Our analysis revealed a 7% mandibular truncation and an abnormal joint phenotype in animals with knockdown of hspg2. Deletion of Hspg2 in mice has been shown to cause truncated snouts, shorter and thicker mandibular structures, and flat faces (13,42,43), but very little has been reported on joint phenotypes and how they pertain to hspg2 function. Although it is relatively novel, the idea of hspg2 mediating the mandibular jaw joint region is not unfounded. Similar to other synovial joints, the mandibular jaw joint contains a synovial capsule, which, in previous cell culture work using synovial cells, has been shown to express and require perlecan for proper development (23,44).
The mechanism by which perlecan mediates joint development is currently unknown. However, as discussed in the introduction, perlecan is a multi-domain protein with side chains that interact with various growth factors like BMP, WNT, and FGF; all of which are essential for neural crest development, chondrogenesis, and joint formation (43,44). Deficiencies or abnormalities in the activation or level of such pathways may account for the decreased number of Sox10+ or Col2a1a+ cells at 4 DPF. Perlecan has also been found to bind to Ihh (Indian hedgehog) through its HS side chains, which in turn mediates the proliferation of chondrocytes (43). It should be noted however, that many of these effects and pathways have predominately been implicated in the joints of the appendicular skeleton and that development of the mandibular jaw joint could be different.
We further demonstrate that knockdown of hspg2 is associated with decreased numbers of Col2a1a+ cells at 4 DPF. These data suggest that hspg2 has a function regulating CNCC differentiation, a finding that is supported by the number of Sox10+ cells at an equivalent time point. Our studies are supported by previous analysis in mice (Hspg2-/-) that demonstrated abnormal arrangement and proliferation of chondrocytes in the appendicular skeleton (13,42). It must be noted however, that although these data support one another, the cells of the appendicular skeleton derive from a different germ layer (the mesoderm) than the cells of the craniofacial skeleton (the ectoderm). Both cell lineages give rise to cartilaginous structures, but the mechanisms by which each population differentiates are likely to be different, prompting further studies. One possible future direction of our work could be to determine the interplay between perlecan and FGF because perlecan binds to FGF-2, which increases the expression of sox9 in vitro (23,45). The protein output of Sox9 in turn is vital to chondrogenesis because it activates Col2a1 expression in mice (46). It is possible however, that there are various mechanisms underlying the function of hspg2 in joint development because the heparin side chains of perlecan are known to bind to collagen II (12) suggesting a direct function for perlecan in chondrogenesis. Interestingly, we also observed an initial increase in the number of Sox10+ cells at 3 DPF, which at the onset seems to counter the results observed at 4 DPF. However, this increase of cells could be due to a period of proliferation in chondrocytes followed by increased cell death between 3 and 4 DPF. Further studies in this area are warranted.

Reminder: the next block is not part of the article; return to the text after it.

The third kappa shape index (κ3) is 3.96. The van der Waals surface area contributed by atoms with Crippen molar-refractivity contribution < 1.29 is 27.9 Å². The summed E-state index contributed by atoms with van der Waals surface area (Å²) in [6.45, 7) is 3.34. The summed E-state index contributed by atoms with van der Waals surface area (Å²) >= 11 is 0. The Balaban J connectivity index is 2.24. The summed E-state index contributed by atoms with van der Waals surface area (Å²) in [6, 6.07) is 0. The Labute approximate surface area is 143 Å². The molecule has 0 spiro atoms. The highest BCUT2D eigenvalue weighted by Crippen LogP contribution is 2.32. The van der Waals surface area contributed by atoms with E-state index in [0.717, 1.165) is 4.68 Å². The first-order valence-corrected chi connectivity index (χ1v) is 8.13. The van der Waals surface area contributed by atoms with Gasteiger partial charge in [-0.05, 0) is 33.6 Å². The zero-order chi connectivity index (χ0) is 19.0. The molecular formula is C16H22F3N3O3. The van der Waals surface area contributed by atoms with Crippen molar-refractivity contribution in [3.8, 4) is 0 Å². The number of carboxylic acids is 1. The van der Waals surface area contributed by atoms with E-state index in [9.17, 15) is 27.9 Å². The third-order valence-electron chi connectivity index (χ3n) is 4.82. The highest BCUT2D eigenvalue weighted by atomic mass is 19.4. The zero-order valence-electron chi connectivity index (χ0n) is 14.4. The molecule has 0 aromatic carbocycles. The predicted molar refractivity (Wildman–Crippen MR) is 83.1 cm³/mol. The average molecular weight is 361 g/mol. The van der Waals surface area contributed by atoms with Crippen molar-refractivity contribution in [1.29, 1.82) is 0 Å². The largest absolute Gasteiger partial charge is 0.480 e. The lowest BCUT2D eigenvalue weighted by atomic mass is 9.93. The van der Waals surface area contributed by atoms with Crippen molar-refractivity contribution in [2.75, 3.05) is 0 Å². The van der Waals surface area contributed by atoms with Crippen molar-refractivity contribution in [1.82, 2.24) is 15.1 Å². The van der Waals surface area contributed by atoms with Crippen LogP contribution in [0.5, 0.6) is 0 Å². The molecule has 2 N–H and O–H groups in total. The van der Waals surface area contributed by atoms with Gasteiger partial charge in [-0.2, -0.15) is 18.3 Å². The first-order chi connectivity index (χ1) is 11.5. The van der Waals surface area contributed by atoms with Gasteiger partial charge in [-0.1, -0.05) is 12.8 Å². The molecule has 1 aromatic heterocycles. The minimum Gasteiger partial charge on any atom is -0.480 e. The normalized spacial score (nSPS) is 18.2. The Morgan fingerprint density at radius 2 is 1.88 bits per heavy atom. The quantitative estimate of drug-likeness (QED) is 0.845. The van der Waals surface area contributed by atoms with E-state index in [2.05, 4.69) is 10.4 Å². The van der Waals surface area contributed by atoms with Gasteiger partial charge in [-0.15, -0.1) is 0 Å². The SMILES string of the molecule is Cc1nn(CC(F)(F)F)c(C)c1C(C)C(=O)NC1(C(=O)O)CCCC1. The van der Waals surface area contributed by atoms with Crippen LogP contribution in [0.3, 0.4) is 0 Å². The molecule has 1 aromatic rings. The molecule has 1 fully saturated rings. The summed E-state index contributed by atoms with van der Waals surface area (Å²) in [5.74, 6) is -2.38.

Knockdown of hspg2 was also associated with reduced expression of nkx3.2 at 4 DPF. These results, when understood in the context of the decrease of Col2a1a+ cells found at 4 DPF, are supported by previous results performed in mesenchymal cell culture where nkx3.2 upregulates col2a1 by directly binding to the promoter (47). In this situation, diminished expression of nkx3.2 appears to be directly proportional to a decrease in Col2a1a+ cells and the differentiation of chondrocytes. It is not clear if hspg2 directly modulates nkx3.2 expression or if the decreased expression is simply the result of defects in the mandibular jaw joint, but studies performed in the chick have shown that Nkx3.2 and Sox9 cooperate to promote chondrogenic differentiation and serve as mediators of Sonic Hedgehog (Shh)-induced chondrogenesis (48). This could be one of the mechanisms by which perlecan indirectly mediates the expression of nkx3.2 and it would prove to be a novel discovery. Recently, it was shown that nkx3.2 null animals are viable, making it possible to study this gene in relation to hspg2 without early lethality (49).